• Report this Comment On January 11, 2014, at 3:56 AM, Remibi wrote:

    Let us give John a chance. Welcome John

  • Report this Comment On January 11, 2014, at 6:22 AM, TMFWillSommers wrote:

    As an employee and shareholder of the Motley Fool, I'm thrilled that John Mackey has joined our board of directors. I have tremendous respect for his track record in business, and I love his independent, forthright style. He's a great a fit for the Fool!

  • Report this Comment On January 11, 2014, at 7:37 AM, Mathman6577 wrote:

    Good choice in adding Mr. Mackey. I agree with TMFWillSommers.

  • Report this Comment On January 11, 2014, at 8:16 AM, agsimon wrote:

    Yeah, no.

    Humanitarian ouatwardly against affordable health care? No conflict there.........

    Where else won't we find it?

  • Report this Comment On January 11, 2014, at 12:02 PM, sshaw wrote:

    Welcome John,

    I am sure your work here will help round TMF. I will continue to read and filter based on my own opinions. Today i had a lot of reading here. Funny, and enjoyable to see so many diverse comments on you "experience". I will have to stop there as my tiny phone will make my opinions too tough to pass on... there goes my cursor again. Anybody recommend a good phone providor stock?

    Regards, ss : )

  • Report this Comment On January 11, 2014, at 12:17 PM, MattM1184 wrote:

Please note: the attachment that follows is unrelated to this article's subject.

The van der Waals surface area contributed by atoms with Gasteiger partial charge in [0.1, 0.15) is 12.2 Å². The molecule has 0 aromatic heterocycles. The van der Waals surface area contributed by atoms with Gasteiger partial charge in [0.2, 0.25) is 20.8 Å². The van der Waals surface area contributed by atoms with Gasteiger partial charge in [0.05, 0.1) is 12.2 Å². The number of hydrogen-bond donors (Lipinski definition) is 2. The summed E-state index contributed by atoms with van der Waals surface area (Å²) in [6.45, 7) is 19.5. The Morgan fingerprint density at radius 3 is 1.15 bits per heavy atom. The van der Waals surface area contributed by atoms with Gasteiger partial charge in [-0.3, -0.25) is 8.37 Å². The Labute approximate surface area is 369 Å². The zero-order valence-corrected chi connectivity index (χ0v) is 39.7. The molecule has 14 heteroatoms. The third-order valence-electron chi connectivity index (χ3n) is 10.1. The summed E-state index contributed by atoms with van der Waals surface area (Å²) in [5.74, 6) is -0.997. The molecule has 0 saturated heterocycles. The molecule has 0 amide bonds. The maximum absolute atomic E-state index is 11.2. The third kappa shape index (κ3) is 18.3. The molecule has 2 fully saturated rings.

Tom G, I too share some concern about this decision. I have been a fool since 2000 and just subscribed to Stock Adviser a year ago. I JUST bought WFM and I have no concerns for the short term, but agree with what someone said earlier. What if an analyst wanted to change WFM to a hold or sell a few years from now? Can we be assured there won't be a bias there?

  • Report this Comment On January 11, 2014, at 12:46 PM, QuickCarrera wrote:

    It's great to see you here, John!

  • Report this Comment On January 11, 2014, at 2:43 PM, Taju wrote:

    Weighing in to say I think it is a conflict of interest, but I have a high degree of confidence in TMF. I subscribe to SA and have an investment in WFM, so I don't like the idea of having to wonder what kind of influence this decision will have on SA recommendations. However, I am willing to let this play out and see how it looks after John has served for a while.

    I subscribe to SA because I trust TMF. I put a lot of weight on their recommendations. I've been a fan since the early days, after reading "13 Steps to Investing Foolishly" and will remain a fan and subscriber.

    Here is a famous quote that has been used often in TMF advertising:

    "It stands out as an ethical oasis in an area that is fast becoming a home to charlatans." -- The Economist

    I am confident TMF will keep it that way.

    Taju

  • Report this Comment On January 11, 2014, at 4:40 PM, Libertarian71 wrote: